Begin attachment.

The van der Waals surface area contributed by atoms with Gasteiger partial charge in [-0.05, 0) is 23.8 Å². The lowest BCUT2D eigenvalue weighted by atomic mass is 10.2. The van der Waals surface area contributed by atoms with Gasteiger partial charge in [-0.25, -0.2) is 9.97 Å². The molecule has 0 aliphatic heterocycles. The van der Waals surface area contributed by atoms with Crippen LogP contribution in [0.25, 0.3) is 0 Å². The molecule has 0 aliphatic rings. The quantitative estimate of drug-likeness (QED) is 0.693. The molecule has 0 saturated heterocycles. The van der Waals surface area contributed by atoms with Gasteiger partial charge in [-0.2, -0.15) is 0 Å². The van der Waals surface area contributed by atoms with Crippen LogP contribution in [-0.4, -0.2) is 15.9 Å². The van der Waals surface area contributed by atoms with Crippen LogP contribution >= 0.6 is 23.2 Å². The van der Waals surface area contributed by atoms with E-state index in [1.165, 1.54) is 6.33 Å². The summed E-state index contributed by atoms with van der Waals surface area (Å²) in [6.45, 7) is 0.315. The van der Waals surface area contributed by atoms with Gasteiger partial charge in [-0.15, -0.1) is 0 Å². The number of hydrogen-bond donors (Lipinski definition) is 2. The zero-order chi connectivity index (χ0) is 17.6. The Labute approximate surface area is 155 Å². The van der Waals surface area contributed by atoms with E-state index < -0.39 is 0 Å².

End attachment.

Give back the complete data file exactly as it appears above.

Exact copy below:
The van der Waals surface area contributed by atoms with Gasteiger partial charge in [-0.05, 0) is 23.8 Å². The lowest BCUT2D eigenvalue weighted by atomic mass is 10.2. The van der Waals surface area contributed by atoms with Gasteiger partial charge in [-0.25, -0.2) is 9.97 Å². The molecule has 0 aliphatic heterocycles. The van der Waals surface area contributed by atoms with Crippen LogP contribution in [0.25, 0.3) is 0 Å². The molecule has 0 aliphatic rings. The quantitative estimate of drug-likeness (QED) is 0.693. The molecule has 0 saturated heterocycles. The van der Waals surface area contributed by atoms with Gasteiger partial charge in [-0.2, -0.15) is 0 Å². The van der Waals surface area contributed by atoms with Crippen LogP contribution in [-0.4, -0.2) is 15.9 Å². The van der Waals surface area contributed by atoms with Crippen LogP contribution >= 0.6 is 23.2 Å². The van der Waals surface area contributed by atoms with E-state index in [1.165, 1.54) is 6.33 Å². The summed E-state index contributed by atoms with van der Waals surface area (Å²) in [6.45, 7) is 0.315. The van der Waals surface area contributed by atoms with Gasteiger partial charge in [-0.15, -0.1) is 0 Å². The number of hydrogen-bond donors (Lipinski definition) is 2. The zero-order chi connectivity index (χ0) is 17.6. The Labute approximate surface area is 155 Å². The van der Waals surface area contributed by atoms with E-state index < -0.39 is 0 Å².